In this crowded urban metropolis, cycling can be a great alternative to cars, motorcycles, and especially public transportation.
But for city-slickers who, like myself, do not possess any measurable form of lower body strength and stamina to even walk from one end of the mall to the car park, the idea of relying solely on one’s physical prowess to get from point A to B can be quite daunting. I can barely break 2,000 steps a day on my smartwatch, let alone pedal to my office 10km away.
Well, luckily Bulacan Customs Electric Bike Conversion is here to make the switch that much easier. Proprietor Alex Matias gives his belly a little rub as he tells me he’s not much of an athletic cyclist, either. Yet he does most of his commuting on a bicycle. His secret? Electric motors.
This isn’t our first encounter with Alex. In a previous article, Alex revealed himself to be the actual builder of a battery-powered folding bicycle that another chap claimed was his own handiwork. He was in the early stages of establishing his business back then and did not even have a name for it.
Now, though, his shop goes by Bulacan Customs—a homage to Alex’s roots as a Bulaceño as well as his grandmother, the founder of Bulacan Garden Corporation. His humble workshop sits in the middle of a plot of land that one can only describe as a plantita‘s paradise.
Here, Alex and his team of mechanics can convert any pedal-powered bicycle into an electric bike providing varying degrees of assistance. Each conversion is customized according to the needs of each and every client. Alex starts by getting to know his customers, and finding out where they intend to use said bicycle. From here, he proposes a build suitable to the owner’s purpose and budget.
One example of Alex’s builds is his personal pedal-assist bicycle. The frame of this bike was supplied by Bambike, and is locally handmade out of bamboo. Bulacan Customs fitted this bike with a mid-drive motor fixed to the bottom bracket of the frame.
In this configuration, pedal power is still the primary propulsor of this bicycle. A cadence sensor detects the motion and the speed of the pedals, and supplements the effort put in by the rider with electric power—sort of like how ICE engines use electric motors to fill in the gaps in torque. You still have to do the work; the motor just adds to your input.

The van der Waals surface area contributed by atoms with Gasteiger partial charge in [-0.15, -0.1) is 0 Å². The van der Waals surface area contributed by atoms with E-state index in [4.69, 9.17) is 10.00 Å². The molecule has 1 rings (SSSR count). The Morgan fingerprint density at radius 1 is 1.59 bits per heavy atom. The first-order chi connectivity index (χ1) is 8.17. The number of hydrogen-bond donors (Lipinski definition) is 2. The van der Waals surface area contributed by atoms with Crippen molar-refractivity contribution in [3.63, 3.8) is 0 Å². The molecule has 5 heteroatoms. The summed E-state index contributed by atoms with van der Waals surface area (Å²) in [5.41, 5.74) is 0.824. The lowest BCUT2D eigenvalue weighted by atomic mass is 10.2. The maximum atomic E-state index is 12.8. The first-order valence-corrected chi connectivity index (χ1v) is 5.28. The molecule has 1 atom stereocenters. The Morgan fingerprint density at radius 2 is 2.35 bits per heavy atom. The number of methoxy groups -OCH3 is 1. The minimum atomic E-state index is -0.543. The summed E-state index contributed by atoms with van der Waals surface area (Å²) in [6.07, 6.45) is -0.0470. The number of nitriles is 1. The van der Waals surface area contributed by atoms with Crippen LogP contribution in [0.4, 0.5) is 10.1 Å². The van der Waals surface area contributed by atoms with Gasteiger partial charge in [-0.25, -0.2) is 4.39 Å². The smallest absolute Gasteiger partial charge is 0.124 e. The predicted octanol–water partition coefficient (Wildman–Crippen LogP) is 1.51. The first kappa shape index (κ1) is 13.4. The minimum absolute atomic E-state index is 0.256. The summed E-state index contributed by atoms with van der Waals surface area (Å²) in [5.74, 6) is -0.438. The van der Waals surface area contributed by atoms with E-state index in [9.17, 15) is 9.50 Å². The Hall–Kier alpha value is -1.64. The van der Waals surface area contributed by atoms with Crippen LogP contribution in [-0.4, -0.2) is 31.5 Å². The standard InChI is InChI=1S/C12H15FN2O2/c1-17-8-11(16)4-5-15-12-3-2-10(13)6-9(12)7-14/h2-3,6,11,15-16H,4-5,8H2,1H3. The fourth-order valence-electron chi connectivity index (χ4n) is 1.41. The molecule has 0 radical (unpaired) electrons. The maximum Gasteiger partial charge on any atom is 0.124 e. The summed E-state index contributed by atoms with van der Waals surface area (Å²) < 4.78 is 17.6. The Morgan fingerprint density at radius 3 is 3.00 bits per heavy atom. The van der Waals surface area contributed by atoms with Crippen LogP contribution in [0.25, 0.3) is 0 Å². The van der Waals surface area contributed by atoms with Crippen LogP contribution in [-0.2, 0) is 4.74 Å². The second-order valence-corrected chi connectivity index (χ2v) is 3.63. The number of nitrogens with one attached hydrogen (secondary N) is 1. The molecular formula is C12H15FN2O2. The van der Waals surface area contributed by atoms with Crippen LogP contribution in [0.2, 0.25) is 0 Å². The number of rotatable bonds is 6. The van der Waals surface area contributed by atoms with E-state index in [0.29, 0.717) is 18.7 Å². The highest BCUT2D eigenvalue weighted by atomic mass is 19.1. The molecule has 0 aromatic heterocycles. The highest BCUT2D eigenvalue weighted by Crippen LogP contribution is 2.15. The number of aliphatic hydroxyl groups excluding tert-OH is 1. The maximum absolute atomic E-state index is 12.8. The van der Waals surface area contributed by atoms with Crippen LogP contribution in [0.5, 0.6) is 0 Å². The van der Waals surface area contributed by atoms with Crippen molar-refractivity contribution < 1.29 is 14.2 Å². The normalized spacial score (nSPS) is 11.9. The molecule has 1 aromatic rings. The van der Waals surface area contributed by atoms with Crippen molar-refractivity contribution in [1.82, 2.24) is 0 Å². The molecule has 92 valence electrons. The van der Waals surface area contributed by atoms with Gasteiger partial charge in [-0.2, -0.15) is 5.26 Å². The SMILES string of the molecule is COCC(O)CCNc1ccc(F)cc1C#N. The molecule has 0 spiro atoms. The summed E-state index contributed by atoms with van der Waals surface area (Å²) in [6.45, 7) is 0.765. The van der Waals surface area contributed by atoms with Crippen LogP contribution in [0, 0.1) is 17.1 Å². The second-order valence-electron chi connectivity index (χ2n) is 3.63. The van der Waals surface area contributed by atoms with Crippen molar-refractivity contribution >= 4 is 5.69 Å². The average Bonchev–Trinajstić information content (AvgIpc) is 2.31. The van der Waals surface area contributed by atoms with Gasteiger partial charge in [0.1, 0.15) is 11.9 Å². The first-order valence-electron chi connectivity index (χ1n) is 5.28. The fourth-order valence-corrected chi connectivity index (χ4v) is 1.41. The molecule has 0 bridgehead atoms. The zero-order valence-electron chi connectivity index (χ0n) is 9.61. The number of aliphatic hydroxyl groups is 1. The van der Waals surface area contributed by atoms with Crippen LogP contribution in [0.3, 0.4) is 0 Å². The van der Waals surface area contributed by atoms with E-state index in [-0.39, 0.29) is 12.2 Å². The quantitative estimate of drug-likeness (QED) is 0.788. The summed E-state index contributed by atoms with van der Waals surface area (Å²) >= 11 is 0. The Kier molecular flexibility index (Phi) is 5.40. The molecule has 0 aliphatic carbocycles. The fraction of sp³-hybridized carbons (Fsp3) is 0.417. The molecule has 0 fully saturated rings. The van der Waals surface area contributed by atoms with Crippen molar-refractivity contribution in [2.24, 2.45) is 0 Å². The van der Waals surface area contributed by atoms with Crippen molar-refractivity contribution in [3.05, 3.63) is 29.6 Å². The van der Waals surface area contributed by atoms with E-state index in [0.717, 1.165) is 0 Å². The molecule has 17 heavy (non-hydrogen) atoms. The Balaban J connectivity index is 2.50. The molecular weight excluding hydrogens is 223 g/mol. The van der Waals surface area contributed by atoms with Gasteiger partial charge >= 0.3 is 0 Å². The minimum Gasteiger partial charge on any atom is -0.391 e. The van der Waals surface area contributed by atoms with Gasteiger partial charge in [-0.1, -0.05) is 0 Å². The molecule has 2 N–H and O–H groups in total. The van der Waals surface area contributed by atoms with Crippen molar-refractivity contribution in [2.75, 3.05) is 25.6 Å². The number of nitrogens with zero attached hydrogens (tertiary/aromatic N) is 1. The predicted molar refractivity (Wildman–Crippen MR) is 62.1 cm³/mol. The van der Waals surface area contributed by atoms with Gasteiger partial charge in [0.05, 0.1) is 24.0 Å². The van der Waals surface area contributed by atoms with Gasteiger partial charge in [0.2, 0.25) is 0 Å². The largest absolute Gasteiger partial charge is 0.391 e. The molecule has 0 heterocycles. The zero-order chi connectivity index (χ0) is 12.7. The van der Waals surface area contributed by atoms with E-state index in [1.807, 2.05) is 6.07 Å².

Another conversion Bulacan Customs commonly undertakes is fully electric adaptations. At this point, the bicycle starts to behave more like a motorcycle. Twists of the wrist control an electric hub motor that drives the rear wheel. The only time one would have to pedal a bicycle like this is if it runs out of power. Otherwise, the pedals are completely unnecessary save for using them as foot pegs to rest your feet on.
Pictured here is an NSU Quick 52, a post-WWII-era 50cc moped from Germany that Alex has converted from gasoline to electric. This project shows off the full extent of Bulacan Customs’ capabilities. The tank is a custom reproduction of the original adapted to have the charger plug in place of the filler neck. The gauges have also been retrofitted in-house. From panel beating to bespoke bodywork, and from mechanical to electrical jobs, Bulacan Customs can make a one-of-a-kind product just for you.
A purely motor-driven e-bike such as this can do serious speeds as it no longer relies on a human element driving it forward. According to Alex, he has ridden his NSU up to about 70km/h, and reckons it could go even faster if only he was brave enough to do so.
Alex has taken on many interesting projects throughout his six years of building electric two-wheelers. One that he is particularly fond of is this green tricycle based on a Chinese replica of the Honda Joker. He even recalls building a proper electric big bike.
However, without enough displacement to brandish, it was not expressway-legal, which led to the owner scrapping the project altogether. For now, though, Alex chooses to focus on building custom electric bicycles.
According to him, the most basic commuter with a top speed of 35-40km/h and a range of 50km should set you back about P35,000 excluding the donor bicycle. Options such as higher top speed, longer range, and the quality of parts can drive the price up from here.
At these prices, it’s inevitable for one to compare these custom bicycles to a cookie-cutter e-scooter or e-bike from the likes of Sundiro Honda, Fiido, or Nakto. For one, going the custom route can be as cheap and as expensive as you want.
But for the same price as a built e-bike, Alex maintains that a custom build can be superior in terms of quality and performance. But the real differentiator is the fact that building a custom e-bike means the end product is tailor-fitted to you. Again, Bulacan Customs is about more than just retrofitting batteries and motors. They are about building special pieces unique to each and every customer.
As our conversation came to a close, Alex made an excellent point about taking the electric leap. “Consider it as an investment in the future,” he says. Going electric might not be the most convenient path to take, and neither is it the most economical.
But forking your hard-earned cash over for an electric vehicle of any kind here and now ensures that the technology moves forward. Feeding the demand incentivizes those in the industry to develop the products further so they can get better for the generations to come.